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Paul Ellis — Moth in Flames
(Spotted Peccary SPM-2901, 2015, CD)
by Peter Thelen, Published 2016-04-08
Pulsing colors and floating daydreams. Ellis’ compositions reach out in new directions, informed by both Berlin electronics and drifting minimalist ambient realms, bringing both together in a single unifying theme, being at once organic and colorful, plotting loops and textures against multi-dimensional shapes , drifting cloudlike formations and finely woven textures. The ten pieces herein are dominated by a variety of synthetic sounds, loops, and studio effects, and each covers vast areas of sonic terrain as it proceeds along its unique path. While some comparisons to classic Tangerine Dream and Klaus Schulze may be in order, there is less of a reliance on sequences (unless we are considering the Atem / Zeit era of TD) and the somewhat nervous electricity of Schulze, which is traded off in favor of a more gentle and soft textural minimalist approach melded with the Berlin fundamentals. Take “Stained Glass Observatory” as an example of dark encroaching textures overcoming an evolving colorful kaleidoscopic pattern; at times one seems to overcome the other, and then at other times it reverses itself, alternating dark and bright, occasionally reminding of the work of the late Michael Garrison. The title track opens with some oblique geometric melodies and shifting moods that repeat and evolve throughout its seven minutes and eventually find resolution via a pulsating groove to ride into the sunset. “Lights of a Departing Train” is an appropriately titled piece covering a forward leaning pulse groove swerving through cloudlike passages, slowing down to elaborate with some open patches of melodic abstraction, eventually picked up by the pulse and moved into the stormy groove. Every piece here has its own distinct personality, and overall make an interesting and enlightening musical journey.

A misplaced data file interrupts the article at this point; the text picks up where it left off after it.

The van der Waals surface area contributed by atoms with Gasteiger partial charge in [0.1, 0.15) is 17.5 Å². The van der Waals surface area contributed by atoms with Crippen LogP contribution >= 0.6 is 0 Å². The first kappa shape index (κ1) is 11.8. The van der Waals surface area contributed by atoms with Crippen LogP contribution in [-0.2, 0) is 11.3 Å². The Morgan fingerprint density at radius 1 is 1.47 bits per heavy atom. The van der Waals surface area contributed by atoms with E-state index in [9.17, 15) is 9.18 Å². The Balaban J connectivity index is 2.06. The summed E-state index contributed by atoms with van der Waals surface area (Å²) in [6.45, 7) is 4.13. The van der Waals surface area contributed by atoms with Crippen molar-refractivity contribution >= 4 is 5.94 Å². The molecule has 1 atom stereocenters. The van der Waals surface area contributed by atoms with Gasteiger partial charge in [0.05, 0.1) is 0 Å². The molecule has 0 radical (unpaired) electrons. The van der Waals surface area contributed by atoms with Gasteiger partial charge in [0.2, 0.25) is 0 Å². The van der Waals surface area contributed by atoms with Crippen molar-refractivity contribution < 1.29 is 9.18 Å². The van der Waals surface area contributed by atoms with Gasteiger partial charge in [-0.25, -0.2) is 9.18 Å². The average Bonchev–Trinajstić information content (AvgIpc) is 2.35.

Related artist(s): Paul Ellis
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